Strathclyde picks up coveted title on awards night

The University of Strathclyde has been named University of the Year at the Times Higher Education Awards 2012.




The Glasgow institution picked up the coveted title at a ceremony held in London yesterday evening attended by more than 1,000 staff from universities and colleges across the UK.

Judges in the awards were impressed with how Strathclyde’s dedication to working with industry had taken shape over the past year with a series of groundbreaking initiatives.

Its "transformational year" saw the technological institution invest almost £90 million in a Technology and Innovation Centre to unite academia and industry.

The university also established the UK's first Fraunhofer Institute – Europe's largest research contract organisation – through the creation of a Fraunhofer Centre for Applied Photonics.

As well as doubling its research income from business and industry to £6.2 million, Strathclyde was also selected as the exclusive European partner for South Korea's global research and commercialisation programme.

John Gill, editor of Times Higher Education, said the institution's focus on "really meaningful" partnerships with industry "had come together in an impressive way in the past 12 months, and the judges were clear that it was a worthy winner".

Other winners at the ceremony at the Grosvenor House Hotel in Park Lane included John Goddard, emeritus professor of regional development studies at Newcastle University, who won the Lord Dearing Lifetime Achievement Award; and Mark Brandon, senior lecturer in environmental science at the Open University, who was named Most Innovative Teacher of the Year.

The University of Huddersfield won the title of Entrepreneurial University of the Year; Queen Mary, University of London won Research Project of the Year; and Durham University won for its Outstanding Contribution to Innovation and Technology.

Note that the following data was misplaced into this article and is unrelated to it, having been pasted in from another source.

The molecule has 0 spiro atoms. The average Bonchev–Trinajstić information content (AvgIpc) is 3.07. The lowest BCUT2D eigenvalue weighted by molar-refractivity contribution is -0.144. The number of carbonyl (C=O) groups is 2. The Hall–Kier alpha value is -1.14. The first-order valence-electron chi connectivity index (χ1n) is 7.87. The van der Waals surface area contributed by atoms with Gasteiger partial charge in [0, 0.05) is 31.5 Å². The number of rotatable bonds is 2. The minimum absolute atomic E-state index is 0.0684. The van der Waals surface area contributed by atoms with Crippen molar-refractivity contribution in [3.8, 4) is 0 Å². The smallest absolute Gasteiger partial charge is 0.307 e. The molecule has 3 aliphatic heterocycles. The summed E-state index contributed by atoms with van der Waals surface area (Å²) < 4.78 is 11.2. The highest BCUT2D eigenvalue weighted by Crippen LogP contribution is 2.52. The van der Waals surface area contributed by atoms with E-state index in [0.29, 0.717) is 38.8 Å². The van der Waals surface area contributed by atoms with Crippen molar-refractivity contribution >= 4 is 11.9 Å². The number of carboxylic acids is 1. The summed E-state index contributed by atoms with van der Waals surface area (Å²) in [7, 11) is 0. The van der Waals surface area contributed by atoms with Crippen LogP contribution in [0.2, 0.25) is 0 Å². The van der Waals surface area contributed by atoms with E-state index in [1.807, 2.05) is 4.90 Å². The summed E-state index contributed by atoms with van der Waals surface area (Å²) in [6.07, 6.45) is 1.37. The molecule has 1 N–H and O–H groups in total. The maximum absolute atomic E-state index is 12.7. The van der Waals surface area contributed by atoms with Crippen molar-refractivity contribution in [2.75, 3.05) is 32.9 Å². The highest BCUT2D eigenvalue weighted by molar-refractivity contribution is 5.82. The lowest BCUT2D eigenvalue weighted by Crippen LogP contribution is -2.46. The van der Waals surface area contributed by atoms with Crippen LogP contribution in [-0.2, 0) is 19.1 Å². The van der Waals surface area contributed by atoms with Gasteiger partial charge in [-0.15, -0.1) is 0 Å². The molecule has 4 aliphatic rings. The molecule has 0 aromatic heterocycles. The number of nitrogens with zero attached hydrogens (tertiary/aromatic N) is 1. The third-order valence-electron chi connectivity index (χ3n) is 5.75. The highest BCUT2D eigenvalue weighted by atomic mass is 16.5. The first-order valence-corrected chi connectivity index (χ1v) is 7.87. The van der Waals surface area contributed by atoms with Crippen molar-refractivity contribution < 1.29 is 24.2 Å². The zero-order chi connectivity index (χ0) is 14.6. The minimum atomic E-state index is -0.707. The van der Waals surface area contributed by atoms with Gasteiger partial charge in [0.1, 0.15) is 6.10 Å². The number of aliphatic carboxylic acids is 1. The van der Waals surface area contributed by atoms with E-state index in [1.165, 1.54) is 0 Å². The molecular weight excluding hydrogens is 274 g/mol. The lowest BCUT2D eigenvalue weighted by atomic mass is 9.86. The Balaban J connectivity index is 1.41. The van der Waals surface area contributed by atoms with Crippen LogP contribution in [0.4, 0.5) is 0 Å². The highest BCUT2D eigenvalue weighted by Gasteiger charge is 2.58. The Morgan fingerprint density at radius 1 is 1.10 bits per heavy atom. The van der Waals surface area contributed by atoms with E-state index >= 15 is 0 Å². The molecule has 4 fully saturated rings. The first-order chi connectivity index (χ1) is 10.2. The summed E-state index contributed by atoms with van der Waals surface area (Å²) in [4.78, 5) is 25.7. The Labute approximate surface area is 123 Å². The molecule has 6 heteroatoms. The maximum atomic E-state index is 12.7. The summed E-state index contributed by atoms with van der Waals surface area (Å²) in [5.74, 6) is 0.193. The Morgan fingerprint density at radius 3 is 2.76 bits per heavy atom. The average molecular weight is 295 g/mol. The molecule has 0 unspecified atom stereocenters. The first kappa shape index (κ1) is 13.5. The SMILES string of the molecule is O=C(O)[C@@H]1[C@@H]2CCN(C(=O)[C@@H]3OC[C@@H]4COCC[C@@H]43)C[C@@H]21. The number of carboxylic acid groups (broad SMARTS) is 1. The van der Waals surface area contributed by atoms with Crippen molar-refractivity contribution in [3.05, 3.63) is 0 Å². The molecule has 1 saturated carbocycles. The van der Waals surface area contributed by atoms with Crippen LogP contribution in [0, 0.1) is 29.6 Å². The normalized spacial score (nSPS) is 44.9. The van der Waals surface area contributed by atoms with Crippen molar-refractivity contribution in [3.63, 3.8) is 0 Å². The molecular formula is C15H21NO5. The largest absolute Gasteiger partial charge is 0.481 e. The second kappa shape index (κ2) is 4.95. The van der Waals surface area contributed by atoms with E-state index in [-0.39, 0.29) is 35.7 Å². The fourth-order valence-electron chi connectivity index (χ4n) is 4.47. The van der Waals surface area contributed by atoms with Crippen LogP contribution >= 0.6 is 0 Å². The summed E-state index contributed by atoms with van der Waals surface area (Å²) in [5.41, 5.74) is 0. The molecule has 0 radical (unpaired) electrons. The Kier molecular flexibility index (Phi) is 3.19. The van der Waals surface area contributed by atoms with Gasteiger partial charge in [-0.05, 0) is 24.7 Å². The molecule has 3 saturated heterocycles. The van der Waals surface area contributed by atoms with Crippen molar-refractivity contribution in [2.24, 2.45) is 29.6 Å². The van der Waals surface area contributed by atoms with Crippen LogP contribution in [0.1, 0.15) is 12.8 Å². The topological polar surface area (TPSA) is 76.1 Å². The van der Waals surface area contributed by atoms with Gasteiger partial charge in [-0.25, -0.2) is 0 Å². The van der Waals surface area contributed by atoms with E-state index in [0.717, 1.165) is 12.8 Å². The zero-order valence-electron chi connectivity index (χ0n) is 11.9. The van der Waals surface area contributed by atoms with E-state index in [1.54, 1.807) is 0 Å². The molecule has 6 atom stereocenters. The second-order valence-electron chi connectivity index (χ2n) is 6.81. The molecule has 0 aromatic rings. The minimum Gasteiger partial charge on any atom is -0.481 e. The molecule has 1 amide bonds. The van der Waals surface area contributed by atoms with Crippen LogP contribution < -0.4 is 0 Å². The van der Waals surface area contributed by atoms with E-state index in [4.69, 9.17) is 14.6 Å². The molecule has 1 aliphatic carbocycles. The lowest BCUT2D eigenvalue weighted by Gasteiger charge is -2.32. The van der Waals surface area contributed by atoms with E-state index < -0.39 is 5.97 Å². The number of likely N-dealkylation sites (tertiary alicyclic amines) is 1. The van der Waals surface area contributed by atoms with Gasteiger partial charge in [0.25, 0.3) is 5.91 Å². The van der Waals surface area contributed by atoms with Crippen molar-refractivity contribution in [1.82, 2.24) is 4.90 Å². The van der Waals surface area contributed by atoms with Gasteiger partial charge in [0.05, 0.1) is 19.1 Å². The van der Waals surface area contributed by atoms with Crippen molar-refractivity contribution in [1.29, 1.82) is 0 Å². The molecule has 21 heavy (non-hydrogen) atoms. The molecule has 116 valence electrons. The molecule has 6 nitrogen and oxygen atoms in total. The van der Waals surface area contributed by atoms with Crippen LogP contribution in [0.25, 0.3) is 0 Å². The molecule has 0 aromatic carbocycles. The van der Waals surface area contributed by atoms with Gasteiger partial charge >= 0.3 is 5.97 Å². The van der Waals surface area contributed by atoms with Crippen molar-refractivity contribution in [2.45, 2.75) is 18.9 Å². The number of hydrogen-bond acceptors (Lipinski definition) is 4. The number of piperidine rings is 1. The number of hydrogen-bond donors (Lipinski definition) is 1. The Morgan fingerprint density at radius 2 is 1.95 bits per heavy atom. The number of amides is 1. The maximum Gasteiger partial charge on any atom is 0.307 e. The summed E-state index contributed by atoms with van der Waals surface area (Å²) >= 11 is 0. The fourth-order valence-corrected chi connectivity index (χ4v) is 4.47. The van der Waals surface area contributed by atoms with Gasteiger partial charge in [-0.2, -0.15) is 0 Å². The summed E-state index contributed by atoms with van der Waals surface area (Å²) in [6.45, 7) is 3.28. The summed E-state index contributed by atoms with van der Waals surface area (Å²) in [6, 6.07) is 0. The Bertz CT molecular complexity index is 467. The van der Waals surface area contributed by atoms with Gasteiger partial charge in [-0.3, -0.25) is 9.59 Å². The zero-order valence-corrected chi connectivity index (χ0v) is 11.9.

The award for Outstanding Contribution to the Local Community went to the British School of Osteopathy; the University of Westminster was named as organising the International Collaboration of the Year; and Northumbria University picked up the title for Excellence and Innovation in the Arts.

Other winners included the University of Glamorgan, which won the award for Outstanding Support for Students; Lancaster University Management School, which was named as Business School of the Year; the University of Lincoln, which triumphed in the Outstanding Employer Engagement Initiative category; and the University of Nottingham, which took the prize for its Outstanding Contribution to Sustainable Development.

London South Bank University won the award for Widening Participation Initiative of the Year; the prize for Outstanding ICT Initiative of the Year went to the University of Southampton; and the nominee judged to have provided the most Outstanding Support for Early Career Researchers was the University of York.

The University of Chester won the title for Most Improved Student Experience and Newcastle University for the Outstanding Contribution to Leadership Development.

The awards ceremony was conducted by comedian David Walliams.

simon.baker@tsleducation.com

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